Re: "baptism" of fresh summer-campers (Long)
Rodger Morris (rlm@SUNED1.NSWSES.NAVY.MIL)
Tue, 11 Oct 1994 18:09:17 PDT
>Only one thing is not really organised, though it is an old tradition too:
>the "kampdoop", the initialisation of the boys and leaders who never before
>attended a summer camp. Traditionally this "feast" is quite rough, the
>victims having to crawl through dirt, mud or (at best) water, or being
>dragged allong blindfolded on carts, pulled by the "experienced" campers.
>This happening, as you will understand by now, is organised by the older boys
>who have been the victims themselves in past years, en therefore tend to be
>somewhat sadistic... as far as we will allow them!
>Yet we want the uglier facets of this "baptism" taken away, without really
>breaking the tradition of the "kampdoop", the initialisation to camping.
In the Boy Scouts of America, we have a a society of honor campers, called
the Order of the Arrow, or "the OA", as an abbreviated name. The OA is also
referred to as, "The Brotherhood of Cheerful Service". There is an
initiation process, ("The OA Ordeal") that goes along with entrance into the
OA that lasts almost 24 hours. You may be able to adapt it for your use.
The candidates for membership in the OA are placed on their Scout's Honor to
be silent for the duration of the initiation process, called, "the Ordeal".
They may only eat what they are given during the ordeal (this is waived for
Scouts who are diabetic, or any others for whom a 24 hour fast may be
injurious). They may drink all the water they wish.
The Scouts sleep alone for a night. During this time, they are to think
about their duties and responsibilities as Scouts and as members of the OA.
The next morning, the candidates are fed very little. Each OA candidate
carves a small arrow out of wood, which he hangs around his neck as a symbol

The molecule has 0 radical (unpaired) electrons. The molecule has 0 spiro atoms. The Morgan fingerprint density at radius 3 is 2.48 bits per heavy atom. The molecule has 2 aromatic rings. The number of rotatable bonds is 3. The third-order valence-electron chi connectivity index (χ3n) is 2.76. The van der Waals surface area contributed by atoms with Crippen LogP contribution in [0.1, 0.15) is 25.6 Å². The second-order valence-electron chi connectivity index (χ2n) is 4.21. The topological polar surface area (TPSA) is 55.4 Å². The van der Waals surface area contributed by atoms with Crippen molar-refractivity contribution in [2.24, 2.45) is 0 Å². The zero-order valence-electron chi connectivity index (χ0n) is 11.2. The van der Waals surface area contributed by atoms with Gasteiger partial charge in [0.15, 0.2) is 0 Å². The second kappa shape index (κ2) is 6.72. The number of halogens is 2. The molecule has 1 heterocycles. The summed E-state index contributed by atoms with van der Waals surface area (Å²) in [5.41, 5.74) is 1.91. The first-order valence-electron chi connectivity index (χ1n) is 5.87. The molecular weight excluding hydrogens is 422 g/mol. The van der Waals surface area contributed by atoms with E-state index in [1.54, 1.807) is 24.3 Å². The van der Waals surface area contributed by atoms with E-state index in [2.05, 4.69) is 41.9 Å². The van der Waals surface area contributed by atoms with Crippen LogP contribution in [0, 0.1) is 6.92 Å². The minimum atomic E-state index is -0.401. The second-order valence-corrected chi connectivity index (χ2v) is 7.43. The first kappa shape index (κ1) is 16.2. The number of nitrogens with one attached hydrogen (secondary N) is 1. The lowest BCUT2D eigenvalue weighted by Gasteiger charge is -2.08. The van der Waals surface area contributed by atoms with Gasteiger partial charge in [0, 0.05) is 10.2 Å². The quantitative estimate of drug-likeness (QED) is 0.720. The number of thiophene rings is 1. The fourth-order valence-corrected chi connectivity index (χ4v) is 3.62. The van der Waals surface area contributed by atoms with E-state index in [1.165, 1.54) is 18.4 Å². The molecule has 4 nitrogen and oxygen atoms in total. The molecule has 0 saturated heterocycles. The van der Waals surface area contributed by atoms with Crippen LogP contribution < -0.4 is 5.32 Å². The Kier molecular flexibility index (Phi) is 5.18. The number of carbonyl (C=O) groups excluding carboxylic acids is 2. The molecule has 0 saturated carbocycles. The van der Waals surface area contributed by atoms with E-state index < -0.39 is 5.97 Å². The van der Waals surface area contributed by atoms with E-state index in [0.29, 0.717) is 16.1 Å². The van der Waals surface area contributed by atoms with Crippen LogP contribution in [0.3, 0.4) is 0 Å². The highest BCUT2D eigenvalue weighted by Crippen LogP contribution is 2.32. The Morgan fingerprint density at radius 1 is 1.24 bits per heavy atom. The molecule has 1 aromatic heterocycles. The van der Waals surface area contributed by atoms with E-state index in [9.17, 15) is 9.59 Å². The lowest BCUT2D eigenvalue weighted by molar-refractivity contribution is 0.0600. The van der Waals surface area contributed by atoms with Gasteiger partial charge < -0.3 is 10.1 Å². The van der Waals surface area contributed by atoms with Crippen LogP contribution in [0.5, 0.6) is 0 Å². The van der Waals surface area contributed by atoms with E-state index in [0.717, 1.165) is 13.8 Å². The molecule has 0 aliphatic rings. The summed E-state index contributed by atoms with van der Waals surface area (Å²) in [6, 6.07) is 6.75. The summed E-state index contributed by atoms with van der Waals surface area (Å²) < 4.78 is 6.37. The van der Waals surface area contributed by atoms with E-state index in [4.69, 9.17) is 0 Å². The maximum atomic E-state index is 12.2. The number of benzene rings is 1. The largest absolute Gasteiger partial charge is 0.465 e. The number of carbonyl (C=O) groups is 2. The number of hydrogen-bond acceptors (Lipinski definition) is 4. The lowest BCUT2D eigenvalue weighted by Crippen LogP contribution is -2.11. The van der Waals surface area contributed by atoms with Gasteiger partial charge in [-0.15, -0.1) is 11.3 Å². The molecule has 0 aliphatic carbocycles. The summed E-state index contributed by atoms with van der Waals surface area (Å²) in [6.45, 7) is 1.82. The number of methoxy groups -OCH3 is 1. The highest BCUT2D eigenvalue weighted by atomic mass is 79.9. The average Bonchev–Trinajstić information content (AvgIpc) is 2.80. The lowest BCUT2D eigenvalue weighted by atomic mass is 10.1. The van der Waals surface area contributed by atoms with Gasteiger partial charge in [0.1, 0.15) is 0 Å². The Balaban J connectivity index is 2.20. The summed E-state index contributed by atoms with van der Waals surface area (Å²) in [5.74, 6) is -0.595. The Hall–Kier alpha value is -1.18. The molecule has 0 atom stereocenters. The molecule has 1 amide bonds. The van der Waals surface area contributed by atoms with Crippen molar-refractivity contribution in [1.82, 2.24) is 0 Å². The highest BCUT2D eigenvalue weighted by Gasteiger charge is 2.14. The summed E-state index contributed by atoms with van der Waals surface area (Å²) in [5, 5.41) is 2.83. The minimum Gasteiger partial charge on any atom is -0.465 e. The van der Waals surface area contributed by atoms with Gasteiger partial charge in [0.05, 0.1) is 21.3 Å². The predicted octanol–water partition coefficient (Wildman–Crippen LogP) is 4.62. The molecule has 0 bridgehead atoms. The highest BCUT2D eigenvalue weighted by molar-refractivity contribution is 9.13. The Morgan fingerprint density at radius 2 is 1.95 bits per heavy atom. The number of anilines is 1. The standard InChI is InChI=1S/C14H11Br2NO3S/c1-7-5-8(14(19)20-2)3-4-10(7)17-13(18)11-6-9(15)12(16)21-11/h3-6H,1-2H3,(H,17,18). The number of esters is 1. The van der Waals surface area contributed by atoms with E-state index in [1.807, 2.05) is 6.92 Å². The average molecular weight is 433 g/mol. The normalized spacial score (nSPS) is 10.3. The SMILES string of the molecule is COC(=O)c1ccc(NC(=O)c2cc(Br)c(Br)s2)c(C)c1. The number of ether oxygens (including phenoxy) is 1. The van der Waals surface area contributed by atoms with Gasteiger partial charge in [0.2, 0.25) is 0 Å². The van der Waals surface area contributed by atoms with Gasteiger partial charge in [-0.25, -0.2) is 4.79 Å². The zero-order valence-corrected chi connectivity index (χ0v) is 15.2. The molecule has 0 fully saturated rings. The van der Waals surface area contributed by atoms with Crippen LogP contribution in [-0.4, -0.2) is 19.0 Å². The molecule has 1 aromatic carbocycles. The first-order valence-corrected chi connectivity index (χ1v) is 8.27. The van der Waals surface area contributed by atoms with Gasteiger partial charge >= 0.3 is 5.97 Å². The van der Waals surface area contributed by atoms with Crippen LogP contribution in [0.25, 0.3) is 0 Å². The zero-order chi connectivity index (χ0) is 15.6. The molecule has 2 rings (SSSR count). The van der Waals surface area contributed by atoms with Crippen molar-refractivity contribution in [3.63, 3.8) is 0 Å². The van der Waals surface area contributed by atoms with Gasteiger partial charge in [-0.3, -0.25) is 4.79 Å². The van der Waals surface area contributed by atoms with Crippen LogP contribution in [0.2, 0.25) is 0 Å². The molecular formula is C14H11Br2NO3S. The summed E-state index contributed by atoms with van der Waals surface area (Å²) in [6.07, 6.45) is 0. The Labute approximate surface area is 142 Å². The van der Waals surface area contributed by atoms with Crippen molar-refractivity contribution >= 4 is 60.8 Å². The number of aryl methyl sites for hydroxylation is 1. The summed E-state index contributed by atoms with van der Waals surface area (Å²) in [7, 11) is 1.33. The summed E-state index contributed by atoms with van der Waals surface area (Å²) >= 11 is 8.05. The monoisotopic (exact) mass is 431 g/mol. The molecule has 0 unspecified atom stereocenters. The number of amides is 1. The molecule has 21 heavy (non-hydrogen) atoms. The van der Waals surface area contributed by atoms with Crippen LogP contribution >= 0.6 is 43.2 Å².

of that for which he is striving. The candidates work hard alongside the OA
members doing a service project that benefits others. At noon, the
candidates are fed very little, are allowed to rest for a bit. Then, they
resume working with the other OA members. During this entire day, they are
placed upon the Scout's honor to be silent.
In the late afternoon, the candidates are instructed in some of the history,
traditions and ritual of the OA. They are taught their parts in the
induction ceremony. Then, the candidates go through the induction ceremony
and they receive the sashes that symbolize their membership in the Order of
the Arrow. They are now full-fledged members of the OA, and are treated as
such from that moment forth. Immediately following the ceremony, the new OA
members are treated to a feast in celebration of their becoming members of
To keep hazing from occurring during this process, there is a position of
honor in the OA, called the "Elangomat". The Elangomat voluntarily goes
through the entire ordeal again as the leader and protector of a group of
candidates. He is silent, but he may break silence to stop hazing or to take
care of a Scout who needs help. He receives an award after the induction
ceremony that may only be earned by Elangomats.
We say of OA members:
1) "Only he is worthy of wearing the Arrow who continues faithfully to serve
his fellow man."
2) "Not so much for what you have done, but for what you will do." (In the
To my brethren in the OA:
I believe my limited description of our ritual and doctrine to be fully
justified by the needs of our fellow Scouts for an improved initiation
process. I trust you will concur.
Yours in Scouting,
Rodger Morris, firstname.lastname@example.org
Scoutmaster, Troop 852, Ventura County Council, BSA
National Woodbadge 416, Philmont, 1973
"I used to be a Beaver..."
Terry Howerton Sakima Group, Inc. SCOUTER Magazine Kansas City